Many large public projects are funded with money from bonds. But the tunnels project would rely on bond borrowing to cover a huge percent of its costs: roughly 85 percent. By comparison, the financial plan for Brown's other major project, high-speed rail, relies on state bonds for only 12 percent of its funding -- $8 billion of the $68 billion price tag -- with the rest, he hopes, to come from Congress, private companies and others.



EDIT:  Hat tip to sm_landlord for this pdf file "The Time the Canal was Defeated."  This also proves the old saw of politics; yes means yes forever and no means until next time. 

Monday, November 24, 2014

Rural Gentrification and How Fast Things Change

This from last year but worth the wait as another year of no water is making things worse(better?).  

The LA Times reports: "There's too many doctors and lawyers moving in here and putting in their Chateau Cashflow," said Zan Overturf, owner of a Paso Robles plant nursery who has seen local business dry up because of the water shortage. Battle lines have been drawn. On one side are wine producers, who feel besieged and undeserving of all the blame. On the other are rural residents, who worry over their housing values and ask how soon before their faucets cough dust? In normally placid Paso Robles, some residents are privately boycotting the offending wineries. One homeowner was shocked to find his "Save Our Wells!" bumper sticker torn off his car. "We used to think we were so lucky to live here," said Jan Seals, 60, a Bay Area tech-industry transplant whose well water dropped 70 feet in the decade she and her husband have lived outside Paso Robles. "Now we've got two choices: drill another well or put our house on the market. But I wouldn't buy our house given the situation with the basin."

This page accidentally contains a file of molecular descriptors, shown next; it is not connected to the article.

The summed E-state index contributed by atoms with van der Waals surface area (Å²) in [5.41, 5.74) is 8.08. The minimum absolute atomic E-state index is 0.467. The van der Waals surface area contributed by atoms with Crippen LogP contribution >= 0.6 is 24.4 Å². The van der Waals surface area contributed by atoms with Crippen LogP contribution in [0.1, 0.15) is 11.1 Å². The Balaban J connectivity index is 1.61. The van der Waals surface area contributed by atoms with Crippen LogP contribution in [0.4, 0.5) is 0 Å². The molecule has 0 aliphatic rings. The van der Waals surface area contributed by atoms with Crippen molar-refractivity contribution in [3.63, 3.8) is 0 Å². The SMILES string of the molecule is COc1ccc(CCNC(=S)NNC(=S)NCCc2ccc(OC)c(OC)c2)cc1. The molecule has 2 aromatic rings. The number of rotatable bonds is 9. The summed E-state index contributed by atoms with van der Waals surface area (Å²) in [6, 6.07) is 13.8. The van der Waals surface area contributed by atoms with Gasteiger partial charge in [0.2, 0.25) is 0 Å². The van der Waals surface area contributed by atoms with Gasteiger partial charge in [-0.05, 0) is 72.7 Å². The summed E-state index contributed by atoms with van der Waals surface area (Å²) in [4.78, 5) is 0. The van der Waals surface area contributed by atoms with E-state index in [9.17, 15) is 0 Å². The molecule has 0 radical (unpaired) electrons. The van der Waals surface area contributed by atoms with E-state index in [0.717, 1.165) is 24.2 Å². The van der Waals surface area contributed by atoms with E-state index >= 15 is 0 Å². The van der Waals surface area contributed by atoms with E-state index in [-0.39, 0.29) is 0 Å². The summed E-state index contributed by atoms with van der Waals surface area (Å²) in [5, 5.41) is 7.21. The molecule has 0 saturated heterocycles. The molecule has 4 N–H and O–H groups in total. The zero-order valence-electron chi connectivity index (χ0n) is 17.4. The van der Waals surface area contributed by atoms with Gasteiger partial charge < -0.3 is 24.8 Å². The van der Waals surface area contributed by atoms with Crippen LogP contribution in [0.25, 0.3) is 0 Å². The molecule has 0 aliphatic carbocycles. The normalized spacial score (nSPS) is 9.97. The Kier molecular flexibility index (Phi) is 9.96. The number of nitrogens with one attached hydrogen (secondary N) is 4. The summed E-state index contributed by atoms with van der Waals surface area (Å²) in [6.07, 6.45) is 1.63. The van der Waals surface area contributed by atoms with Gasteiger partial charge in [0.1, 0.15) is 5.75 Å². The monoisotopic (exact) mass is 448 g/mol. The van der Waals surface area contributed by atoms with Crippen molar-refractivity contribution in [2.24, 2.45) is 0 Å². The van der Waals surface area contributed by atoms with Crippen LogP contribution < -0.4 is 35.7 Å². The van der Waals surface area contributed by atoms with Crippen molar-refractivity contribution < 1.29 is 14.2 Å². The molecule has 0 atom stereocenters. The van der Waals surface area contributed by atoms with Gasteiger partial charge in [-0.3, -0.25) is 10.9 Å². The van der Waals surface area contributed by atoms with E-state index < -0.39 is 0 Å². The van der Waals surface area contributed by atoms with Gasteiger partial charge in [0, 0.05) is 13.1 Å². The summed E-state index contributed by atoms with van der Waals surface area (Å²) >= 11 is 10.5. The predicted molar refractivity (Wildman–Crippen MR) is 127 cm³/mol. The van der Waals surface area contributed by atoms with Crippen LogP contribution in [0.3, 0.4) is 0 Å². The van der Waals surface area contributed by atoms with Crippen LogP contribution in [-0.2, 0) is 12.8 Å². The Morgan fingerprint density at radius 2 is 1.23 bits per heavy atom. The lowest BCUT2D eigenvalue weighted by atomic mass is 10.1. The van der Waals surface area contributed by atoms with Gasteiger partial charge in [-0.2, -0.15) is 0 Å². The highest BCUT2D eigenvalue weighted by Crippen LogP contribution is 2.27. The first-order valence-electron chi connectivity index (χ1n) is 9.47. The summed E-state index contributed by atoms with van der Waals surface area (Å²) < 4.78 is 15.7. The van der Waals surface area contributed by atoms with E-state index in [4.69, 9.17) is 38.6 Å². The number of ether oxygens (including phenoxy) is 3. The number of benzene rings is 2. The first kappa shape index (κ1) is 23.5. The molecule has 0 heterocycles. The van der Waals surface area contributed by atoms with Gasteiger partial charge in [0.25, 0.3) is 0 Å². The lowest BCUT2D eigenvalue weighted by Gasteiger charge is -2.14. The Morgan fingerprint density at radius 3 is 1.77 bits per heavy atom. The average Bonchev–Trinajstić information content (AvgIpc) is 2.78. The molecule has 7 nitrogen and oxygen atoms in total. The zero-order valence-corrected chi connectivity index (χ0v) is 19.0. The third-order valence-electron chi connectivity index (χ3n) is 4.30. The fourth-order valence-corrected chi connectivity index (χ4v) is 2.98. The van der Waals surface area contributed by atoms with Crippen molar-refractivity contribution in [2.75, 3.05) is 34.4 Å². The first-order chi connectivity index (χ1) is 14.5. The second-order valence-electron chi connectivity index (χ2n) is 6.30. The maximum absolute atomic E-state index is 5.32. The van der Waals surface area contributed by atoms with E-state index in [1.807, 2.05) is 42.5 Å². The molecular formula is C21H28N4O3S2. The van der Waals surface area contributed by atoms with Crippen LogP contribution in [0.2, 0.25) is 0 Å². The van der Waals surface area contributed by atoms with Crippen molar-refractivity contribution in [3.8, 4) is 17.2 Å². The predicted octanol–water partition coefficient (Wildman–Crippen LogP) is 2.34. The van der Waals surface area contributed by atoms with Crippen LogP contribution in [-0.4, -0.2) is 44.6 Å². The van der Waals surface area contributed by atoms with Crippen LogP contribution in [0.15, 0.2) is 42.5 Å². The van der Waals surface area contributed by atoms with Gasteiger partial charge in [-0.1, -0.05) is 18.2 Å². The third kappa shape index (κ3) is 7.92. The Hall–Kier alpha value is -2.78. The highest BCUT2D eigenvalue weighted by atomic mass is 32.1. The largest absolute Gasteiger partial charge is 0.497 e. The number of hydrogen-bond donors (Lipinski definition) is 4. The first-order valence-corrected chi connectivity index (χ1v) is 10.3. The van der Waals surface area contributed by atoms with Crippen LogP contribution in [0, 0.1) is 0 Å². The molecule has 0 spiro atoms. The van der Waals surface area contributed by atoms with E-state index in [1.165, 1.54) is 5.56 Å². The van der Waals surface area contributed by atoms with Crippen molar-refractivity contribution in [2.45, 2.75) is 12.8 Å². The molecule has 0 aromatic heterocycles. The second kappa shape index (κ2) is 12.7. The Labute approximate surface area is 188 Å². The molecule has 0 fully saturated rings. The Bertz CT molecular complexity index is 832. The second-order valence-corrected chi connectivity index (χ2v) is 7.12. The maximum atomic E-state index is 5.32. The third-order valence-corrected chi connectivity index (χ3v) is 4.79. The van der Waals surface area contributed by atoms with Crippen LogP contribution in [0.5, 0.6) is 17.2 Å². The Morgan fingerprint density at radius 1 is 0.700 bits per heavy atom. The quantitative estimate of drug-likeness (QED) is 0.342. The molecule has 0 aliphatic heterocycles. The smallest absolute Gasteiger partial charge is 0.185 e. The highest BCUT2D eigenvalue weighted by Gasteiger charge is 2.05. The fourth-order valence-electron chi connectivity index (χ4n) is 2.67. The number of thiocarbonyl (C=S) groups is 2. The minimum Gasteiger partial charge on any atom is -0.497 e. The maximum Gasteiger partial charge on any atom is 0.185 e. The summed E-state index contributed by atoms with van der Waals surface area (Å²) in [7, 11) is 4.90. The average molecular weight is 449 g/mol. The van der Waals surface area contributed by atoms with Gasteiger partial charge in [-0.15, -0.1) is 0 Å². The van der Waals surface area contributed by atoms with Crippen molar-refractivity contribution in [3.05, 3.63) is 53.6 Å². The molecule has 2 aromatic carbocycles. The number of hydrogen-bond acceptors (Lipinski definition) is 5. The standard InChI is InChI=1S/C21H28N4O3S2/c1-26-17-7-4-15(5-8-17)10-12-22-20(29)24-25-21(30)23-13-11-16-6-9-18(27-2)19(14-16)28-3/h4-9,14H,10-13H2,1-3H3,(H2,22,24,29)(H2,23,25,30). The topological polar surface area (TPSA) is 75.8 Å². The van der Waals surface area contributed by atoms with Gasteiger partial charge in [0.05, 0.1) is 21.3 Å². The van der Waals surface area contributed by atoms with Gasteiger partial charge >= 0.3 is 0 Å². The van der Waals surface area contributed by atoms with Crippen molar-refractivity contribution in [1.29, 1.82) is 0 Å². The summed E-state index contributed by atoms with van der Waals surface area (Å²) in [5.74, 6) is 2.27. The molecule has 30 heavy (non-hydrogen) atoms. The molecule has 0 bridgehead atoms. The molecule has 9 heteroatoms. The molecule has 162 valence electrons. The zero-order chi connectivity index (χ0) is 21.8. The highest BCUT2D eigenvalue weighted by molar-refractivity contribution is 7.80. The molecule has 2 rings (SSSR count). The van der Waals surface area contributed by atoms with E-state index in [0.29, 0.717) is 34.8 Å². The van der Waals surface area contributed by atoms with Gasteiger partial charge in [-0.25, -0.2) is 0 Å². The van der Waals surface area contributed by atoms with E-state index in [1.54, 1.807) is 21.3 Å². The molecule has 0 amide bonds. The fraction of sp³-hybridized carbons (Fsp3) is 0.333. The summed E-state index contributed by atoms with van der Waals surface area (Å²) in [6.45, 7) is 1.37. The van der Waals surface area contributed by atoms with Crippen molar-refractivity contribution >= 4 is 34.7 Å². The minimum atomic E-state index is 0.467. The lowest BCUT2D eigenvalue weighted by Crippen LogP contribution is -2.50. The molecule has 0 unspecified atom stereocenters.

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Funny and sad. Where to begin? Chalk it up to first world problems of the 1%. 

Sunday, November 23, 2014

Go Ahead Insult Your Hosts